• How you’re disrupting the marketplace
  • Your attentive service and acknowledgement of your customers
  • How you’ve adapted to disruption across 3 generations

Every company has something positive to promote and leverage. These are the ingredients that make an organization what they are, differentiate it, and bring clients and customers to themselves.

We can try to reinvent ourselves constantly in trying to find new ways to market and grow. This may work, or might confuse current customers as well as those you hope to bring abroad. Or we can be like Pepsi, who has managed to stay hip and relevant by playing to their brand and trendiness for so many years. Their message has adapted to the current culture and generational influences over time, but they continue to market to their brand consistently with tremendous results.

Take stock of the assets in your organization and leverage them to the max. It’s the best and most consistent way to build a stronger brand.

 

(image: thebluediamondgallery)

4 Ways To Reset Your Leadership

don't stay derailed - get back on track!!

One of the challenges leaders can find themselves in is drifting off course, realizing they veered away from the core of themselves and their overall goals.

This can manifest for differing reasons such as lost focus, external pressures, internal improprieties, or just simply going with the current and not realizing where it’s taking you.

When the realization surfaces that you’ve gone off course, one can get discouraged, depressed, and feel immense guilt and/or frustration that they allowed themselves to get to such a place. But instead of allowing those feelings to govern your actions, it’s best to follow these steps to help reset your leadership.

  1. Realize where you are and strive to be more self-aware. It’s always important to take stock of your current situation when you’ve gone off course and assess where you are. Then you need to understand why it’s occurred and make every effort to always be aware of yourself, your thoughts, and your actions going forward. The higher your level of self-awareness, the more you’ll be able to see those tendencies in your efforts and actions that threaten to derail you again.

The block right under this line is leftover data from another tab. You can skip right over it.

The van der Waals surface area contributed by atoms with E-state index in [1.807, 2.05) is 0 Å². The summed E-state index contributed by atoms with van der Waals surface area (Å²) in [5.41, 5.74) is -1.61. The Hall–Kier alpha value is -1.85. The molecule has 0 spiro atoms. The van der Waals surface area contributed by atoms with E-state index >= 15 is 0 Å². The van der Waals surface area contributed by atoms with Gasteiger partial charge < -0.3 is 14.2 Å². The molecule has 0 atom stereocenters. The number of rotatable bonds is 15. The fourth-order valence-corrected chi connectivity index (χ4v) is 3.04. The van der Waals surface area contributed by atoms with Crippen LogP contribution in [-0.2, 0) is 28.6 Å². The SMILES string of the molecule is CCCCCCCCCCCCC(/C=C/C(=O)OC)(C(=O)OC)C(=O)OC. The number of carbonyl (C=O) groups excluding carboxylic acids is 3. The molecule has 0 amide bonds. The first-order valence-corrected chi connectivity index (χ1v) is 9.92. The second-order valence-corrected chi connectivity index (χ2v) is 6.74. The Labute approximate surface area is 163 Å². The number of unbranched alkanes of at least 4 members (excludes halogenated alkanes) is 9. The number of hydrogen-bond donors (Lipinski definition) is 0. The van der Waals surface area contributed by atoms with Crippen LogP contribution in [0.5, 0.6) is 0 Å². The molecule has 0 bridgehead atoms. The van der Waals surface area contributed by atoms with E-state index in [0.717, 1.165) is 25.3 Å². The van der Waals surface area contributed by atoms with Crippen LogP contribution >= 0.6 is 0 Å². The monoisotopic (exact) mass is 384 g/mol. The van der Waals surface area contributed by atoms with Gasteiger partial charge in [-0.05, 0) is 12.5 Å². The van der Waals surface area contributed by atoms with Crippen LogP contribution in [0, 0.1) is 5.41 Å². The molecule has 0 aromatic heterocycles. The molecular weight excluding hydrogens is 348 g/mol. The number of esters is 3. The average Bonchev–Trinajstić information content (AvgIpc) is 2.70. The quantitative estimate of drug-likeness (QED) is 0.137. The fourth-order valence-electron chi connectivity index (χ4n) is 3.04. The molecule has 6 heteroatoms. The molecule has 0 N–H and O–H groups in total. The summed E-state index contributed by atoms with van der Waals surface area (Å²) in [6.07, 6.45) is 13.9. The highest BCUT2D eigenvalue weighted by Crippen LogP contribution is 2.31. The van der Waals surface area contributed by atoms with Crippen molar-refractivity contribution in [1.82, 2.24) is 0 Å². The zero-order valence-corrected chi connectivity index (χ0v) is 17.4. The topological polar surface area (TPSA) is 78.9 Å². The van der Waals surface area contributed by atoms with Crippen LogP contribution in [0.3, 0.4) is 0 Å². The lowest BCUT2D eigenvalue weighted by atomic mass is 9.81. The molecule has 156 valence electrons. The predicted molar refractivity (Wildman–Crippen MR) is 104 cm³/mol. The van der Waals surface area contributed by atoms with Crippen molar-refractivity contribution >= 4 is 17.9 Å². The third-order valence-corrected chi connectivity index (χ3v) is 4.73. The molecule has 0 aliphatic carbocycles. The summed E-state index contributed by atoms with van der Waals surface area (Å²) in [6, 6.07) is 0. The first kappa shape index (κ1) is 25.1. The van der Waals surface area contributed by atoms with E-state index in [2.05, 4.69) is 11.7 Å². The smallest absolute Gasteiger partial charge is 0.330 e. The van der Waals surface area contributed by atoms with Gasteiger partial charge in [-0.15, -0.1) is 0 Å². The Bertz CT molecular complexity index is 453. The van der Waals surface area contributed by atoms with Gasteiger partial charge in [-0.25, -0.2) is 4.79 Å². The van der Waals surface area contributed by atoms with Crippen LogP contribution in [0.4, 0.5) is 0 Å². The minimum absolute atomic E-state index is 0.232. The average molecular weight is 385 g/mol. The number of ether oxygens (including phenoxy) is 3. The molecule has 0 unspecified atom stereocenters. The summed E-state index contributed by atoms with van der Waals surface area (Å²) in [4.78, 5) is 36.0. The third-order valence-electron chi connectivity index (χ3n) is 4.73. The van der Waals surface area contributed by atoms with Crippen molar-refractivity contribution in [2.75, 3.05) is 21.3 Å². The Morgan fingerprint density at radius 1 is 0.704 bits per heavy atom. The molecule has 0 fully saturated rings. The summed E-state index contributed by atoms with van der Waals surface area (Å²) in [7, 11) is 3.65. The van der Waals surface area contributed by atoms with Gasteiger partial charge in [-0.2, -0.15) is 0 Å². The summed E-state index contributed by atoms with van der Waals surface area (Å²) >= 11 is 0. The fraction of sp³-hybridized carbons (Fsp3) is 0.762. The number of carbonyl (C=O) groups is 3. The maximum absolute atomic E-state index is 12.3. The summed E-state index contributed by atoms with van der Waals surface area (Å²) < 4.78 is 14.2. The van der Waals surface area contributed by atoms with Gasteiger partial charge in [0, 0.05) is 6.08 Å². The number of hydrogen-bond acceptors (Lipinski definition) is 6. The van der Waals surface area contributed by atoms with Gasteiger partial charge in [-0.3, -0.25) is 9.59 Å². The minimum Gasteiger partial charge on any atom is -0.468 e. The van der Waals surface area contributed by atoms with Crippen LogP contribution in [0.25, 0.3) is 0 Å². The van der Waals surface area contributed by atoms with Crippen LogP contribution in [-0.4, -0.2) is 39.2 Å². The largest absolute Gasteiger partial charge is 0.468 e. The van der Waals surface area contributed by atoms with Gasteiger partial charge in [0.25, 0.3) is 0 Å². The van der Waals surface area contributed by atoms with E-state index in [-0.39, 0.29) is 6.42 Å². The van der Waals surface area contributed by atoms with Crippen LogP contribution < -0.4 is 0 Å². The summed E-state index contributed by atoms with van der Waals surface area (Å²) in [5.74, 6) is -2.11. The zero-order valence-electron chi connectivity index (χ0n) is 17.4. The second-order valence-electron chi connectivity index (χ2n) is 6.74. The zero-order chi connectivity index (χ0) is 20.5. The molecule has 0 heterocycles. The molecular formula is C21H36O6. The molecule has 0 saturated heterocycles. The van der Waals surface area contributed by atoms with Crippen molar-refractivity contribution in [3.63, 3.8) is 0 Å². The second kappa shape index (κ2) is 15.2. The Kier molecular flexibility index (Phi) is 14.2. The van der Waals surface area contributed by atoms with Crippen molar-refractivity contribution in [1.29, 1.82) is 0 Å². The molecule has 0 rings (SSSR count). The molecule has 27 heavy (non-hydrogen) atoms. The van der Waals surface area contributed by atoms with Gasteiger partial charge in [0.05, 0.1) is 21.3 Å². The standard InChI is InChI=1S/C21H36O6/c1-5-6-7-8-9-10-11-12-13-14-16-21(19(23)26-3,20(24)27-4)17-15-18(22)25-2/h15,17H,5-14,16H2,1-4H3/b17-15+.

2. Stop and revisit your core values. Ask yourself “Is this where I want to go, who I want to be, what I want to attain?” If the answer is no, and it usually is when you’ve drifted, then ensure you take stock of your core values both personally and professionally. Sometimes it’s necessary to write them down again, to reinforce who you are and what you wish to accomplish. It also serves as a great way to fortify your resolve to achieve your vision for yourself.
  3. Reaffirm goals and actionable steps. Next look at what your goals are and what you need to do to successfully meet and exceed them. This will allow you to see what actions are needed to get back on track which will allow you to quickly recover and feel good about being congruent with your mission.
  4. Establish firm boundaries for success. This last step will challenge you to be more disciplined going forward. You’ll need to establish internal boundaries for yourself and hold yourself accountable to them. you may need to get an accountability partner on board as well as create habits that allow you to more easily keep on track. more difficult is to establish external boundaries with other people. This means letting others know what you will and will not allow to impact your workflow, thinking and attitude. Also creating a method in which urgencies are qualified to determine how much of a priority they truly are is another way to assist you in preventing outside forces from pulling you off track.

The only thing that’s more discouraging than finding yourself off track is allowing yourself to wander in discouragement.

It’s vital as a leader to get yourself course corrected right away and act on these methods to get yourself moving forward. You will more quickly and positively impact others based on how quickly you turn it around as well.

(image: pixabay/canva)